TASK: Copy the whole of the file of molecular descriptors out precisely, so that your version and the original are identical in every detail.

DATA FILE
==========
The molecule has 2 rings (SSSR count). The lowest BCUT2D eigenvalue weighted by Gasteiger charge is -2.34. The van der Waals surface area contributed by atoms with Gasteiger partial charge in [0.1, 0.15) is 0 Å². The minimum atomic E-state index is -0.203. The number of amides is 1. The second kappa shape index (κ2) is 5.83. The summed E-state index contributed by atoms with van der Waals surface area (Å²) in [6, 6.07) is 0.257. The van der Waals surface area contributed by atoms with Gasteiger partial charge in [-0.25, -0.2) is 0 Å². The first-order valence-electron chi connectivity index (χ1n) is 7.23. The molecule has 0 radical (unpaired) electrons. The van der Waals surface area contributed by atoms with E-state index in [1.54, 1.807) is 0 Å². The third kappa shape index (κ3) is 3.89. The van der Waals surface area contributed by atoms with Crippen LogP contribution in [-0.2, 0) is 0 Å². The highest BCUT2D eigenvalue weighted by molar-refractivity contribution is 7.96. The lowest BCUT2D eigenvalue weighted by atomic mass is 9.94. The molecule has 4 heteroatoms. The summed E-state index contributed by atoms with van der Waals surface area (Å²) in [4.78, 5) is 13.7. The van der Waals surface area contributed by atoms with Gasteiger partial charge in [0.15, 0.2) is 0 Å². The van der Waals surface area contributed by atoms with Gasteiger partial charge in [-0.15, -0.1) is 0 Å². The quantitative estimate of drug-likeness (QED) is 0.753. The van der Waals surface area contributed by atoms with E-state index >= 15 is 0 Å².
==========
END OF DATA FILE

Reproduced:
The molecule has 2 rings (SSSR count). The lowest BCUT2D eigenvalue weighted by Gasteiger charge is -2.34. The van der Waals surface area contributed by atoms with Gasteiger partial charge in [0.1, 0.15) is 0 Å². The minimum atomic E-state index is -0.203. The number of amides is 1. The second kappa shape index (κ2) is 5.83. The summed E-state index contributed by atoms with van der Waals surface area (Å²) in [6, 6.07) is 0.257. The van der Waals surface area contributed by atoms with Gasteiger partial charge in [-0.25, -0.2) is 0 Å². The first-order valence-electron chi connectivity index (χ1n) is 7.23. The molecule has 0 radical (unpaired) electrons. The van der Waals surface area contributed by atoms with E-state index in [1.54, 1.807) is 0 Å². The third kappa shape index (κ3) is 3.89. The van der Waals surface area contributed by atoms with Crippen LogP contribution in [-0.2, 0) is 0 Å². The highest BCUT2D eigenvalue weighted by molar-refractivity contribution is 7.96. The lowest BCUT2D eigenvalue weighted by atomic mass is 9.94. The molecule has 4 heteroatoms. The summed E-state index contributed by atoms with van der Waals surface area (Å²) in [4.78, 5) is 13.7. The van der Waals surface area contributed by atoms with Gasteiger partial charge in [0.15, 0.2) is 0 Å². The van der Waals surface area contributed by atoms with Gasteiger partial charge in [-0.15, -0.1) is 0 Å². The quantitative estimate of drug-likeness (QED) is 0.753. The van der Waals surface area contributed by atoms with E-state index >= 15 is 0 Å².